Yet, according to the 2018 Unisys Security Index survey, we’re less happy using similar digital identities for financial transactions, paying for things and other commercial applications.
Take the idea of having an emergency button a phone so you can send your location to the police if you’re in trouble. Unisys found 84 percent of New Zealanders like the idea. Only eight percent do not.
Medical devices reporting to doctors
How about having medical devices send alerts to doctors if there’s a significant change in readings? This could be a pacemaker noticing something happening with a heart or a blood sugar monitor seeing a spike.
The survey found eight times as many New Zealanders like the idea as those who don’t. It appears that we trust the police and health professionals.
A different picture emerges when there’s money involved. Unisys found that almost two-thirds of New Zealanders do not like the idea of personal health trackers reporting information to insurance companies, even if it might mean lower premiums. A quarter are in favour of the idea while the rest are undecided.
Likewise only half the population likes the idea of being able to make bank or credit card payments from a watch. When Unisys asked the same people why they didn’t support sharing personal data, there was a consistent pattern in their responses.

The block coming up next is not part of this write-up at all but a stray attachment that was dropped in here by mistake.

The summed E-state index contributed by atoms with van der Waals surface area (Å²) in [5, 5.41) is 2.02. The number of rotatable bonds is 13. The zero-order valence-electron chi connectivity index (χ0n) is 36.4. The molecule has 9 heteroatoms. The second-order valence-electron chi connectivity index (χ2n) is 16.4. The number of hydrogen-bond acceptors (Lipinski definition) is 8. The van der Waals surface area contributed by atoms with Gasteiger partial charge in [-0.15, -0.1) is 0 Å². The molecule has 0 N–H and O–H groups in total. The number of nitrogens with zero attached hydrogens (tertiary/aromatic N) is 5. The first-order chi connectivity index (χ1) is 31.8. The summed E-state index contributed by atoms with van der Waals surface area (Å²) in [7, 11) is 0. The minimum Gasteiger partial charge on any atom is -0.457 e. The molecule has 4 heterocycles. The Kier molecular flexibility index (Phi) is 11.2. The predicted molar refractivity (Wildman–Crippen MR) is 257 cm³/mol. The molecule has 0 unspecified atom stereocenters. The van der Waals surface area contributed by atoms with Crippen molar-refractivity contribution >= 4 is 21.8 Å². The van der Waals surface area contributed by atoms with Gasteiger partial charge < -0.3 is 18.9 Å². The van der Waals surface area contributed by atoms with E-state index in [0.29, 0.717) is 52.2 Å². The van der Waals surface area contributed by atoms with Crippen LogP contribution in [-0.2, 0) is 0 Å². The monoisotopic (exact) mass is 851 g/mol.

No compelling reason to share
In most cases the answer is “there is not a compelling enough reason for them to have this data.”
When money is involved respondents expressed misgivings about data security. This seems a reasonable response given the number of high-profile news stories about data security breaches. It means that organisations hoping to do business this way have their work cut out convincing customers their services are safe and that their requests for data are always benign.
Andrew Whelan, Unisys vice-president Commercial industries for Asia-Pacific says the last year has been relatively calm in terms of New Zealand politics and natural disasters. So our security focus has been elsewhere. He says: “…Local and global data breaches dominated media headlines and impacted many of us personally – so data security is top of mind.
Government yes, commerce not so much
“The results indicate that New Zealanders are more likely to embrace digital identities to engage with government organisations, especially where there are clear benefits of increased convenience or security.